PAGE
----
I have a Dell Latitude D620 laptop with a typically crappy laptop display. The color gamut is pretty narrow, and the native gamma is all over the map. I've calibrated the screen using my Spyder2express, but of course when I work in a color-managed application, the gamut mapping causes the colors to shift dramatically; in particular, the infamous blue-to-purple shift. Based on what I've read in this and other forums, none of this is new or surprising.
Now, I'm not expecting to be able to do color-critical work on this laptop display; I accept that no amount of calibration will overcome its limitations. At home, I hook the laptop up to a Samsung 204BW LCD that profiles very close to sRGB, and the Spyder2 has done a fine job of calibrating it. But unfortunately, I sometimes find myself away from the nice display and have to do some preliminary photo work on the laptop. It seems to me that I have a few options for wringing the best performance out of this less-than-ideal laptop screen:
1. I can do no color management at all (load the sRGB profile). The gamma and white point are off, but I don't lose any color resolution. There is no distortion due to gamut mapping.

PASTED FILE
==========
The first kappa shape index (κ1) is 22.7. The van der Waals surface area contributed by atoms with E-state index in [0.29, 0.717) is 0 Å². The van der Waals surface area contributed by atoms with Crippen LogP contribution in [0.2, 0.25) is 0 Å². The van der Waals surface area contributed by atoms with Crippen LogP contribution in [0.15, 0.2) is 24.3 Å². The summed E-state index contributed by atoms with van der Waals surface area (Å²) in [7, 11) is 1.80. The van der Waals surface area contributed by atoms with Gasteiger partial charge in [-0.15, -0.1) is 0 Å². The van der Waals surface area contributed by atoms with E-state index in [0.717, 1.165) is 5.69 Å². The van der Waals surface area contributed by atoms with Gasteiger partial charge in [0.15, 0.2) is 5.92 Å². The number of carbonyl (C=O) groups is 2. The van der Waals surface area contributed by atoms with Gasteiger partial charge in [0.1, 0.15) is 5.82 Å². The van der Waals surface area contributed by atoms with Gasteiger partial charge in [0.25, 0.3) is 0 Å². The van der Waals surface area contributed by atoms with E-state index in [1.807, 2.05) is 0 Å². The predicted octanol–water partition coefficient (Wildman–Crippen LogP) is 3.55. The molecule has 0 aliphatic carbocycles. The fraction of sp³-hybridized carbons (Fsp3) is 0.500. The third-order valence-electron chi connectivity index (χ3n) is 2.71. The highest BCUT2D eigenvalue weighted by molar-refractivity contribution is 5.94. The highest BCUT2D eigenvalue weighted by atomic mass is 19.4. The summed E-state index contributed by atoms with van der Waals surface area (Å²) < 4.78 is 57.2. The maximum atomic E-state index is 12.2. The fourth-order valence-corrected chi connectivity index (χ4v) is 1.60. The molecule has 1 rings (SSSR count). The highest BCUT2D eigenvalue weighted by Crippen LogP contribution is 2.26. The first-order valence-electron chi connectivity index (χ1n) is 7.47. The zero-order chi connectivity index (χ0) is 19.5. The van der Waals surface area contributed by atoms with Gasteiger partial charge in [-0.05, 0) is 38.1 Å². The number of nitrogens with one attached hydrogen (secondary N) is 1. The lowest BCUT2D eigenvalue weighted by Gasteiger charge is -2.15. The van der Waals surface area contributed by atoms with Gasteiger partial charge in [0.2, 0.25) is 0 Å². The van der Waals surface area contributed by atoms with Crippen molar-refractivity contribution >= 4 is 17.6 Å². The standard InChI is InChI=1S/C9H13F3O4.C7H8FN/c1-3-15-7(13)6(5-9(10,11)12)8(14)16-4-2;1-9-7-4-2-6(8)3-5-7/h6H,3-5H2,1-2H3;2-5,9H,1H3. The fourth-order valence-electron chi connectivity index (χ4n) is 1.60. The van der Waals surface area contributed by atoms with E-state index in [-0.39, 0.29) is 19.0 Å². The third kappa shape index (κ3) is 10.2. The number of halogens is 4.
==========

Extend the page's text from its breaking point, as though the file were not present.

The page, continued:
2. I can use the Spyder2 to generate a VCGT table to get the gamma to 2.2, with native white point. I turn off color gamut mapping. The gamma is correct but the white point is off. There is no distortion due to gamut mapping. I lose a bit of color resolution.
3. I can use the Spyder2 to generate a VCGT table to get the gamma to 2.2, with 6500K white point. I turn off color gamut mapping. The gamma and white point are correct. There is no distortion due to gamut mapping. I lose more color resolution.
4. I can do a full profile with the Spyder2 and use gamut mapping. The gamma and white point are correct. I lose color resolution and colors are distorted by the gamut mapping.
I've tried all of these, and so far, I'm liking option 2. For preliminary photo editing, I think the accurate gamma is most important, and it doesn't seem worth it to correct the white point (option 3) unless I'm going to gamut-map as well. Option 4 distorts the colors so much (compared to a properly calibrated display) that it's just not satisfactory.
Anybody else come up with a better solution?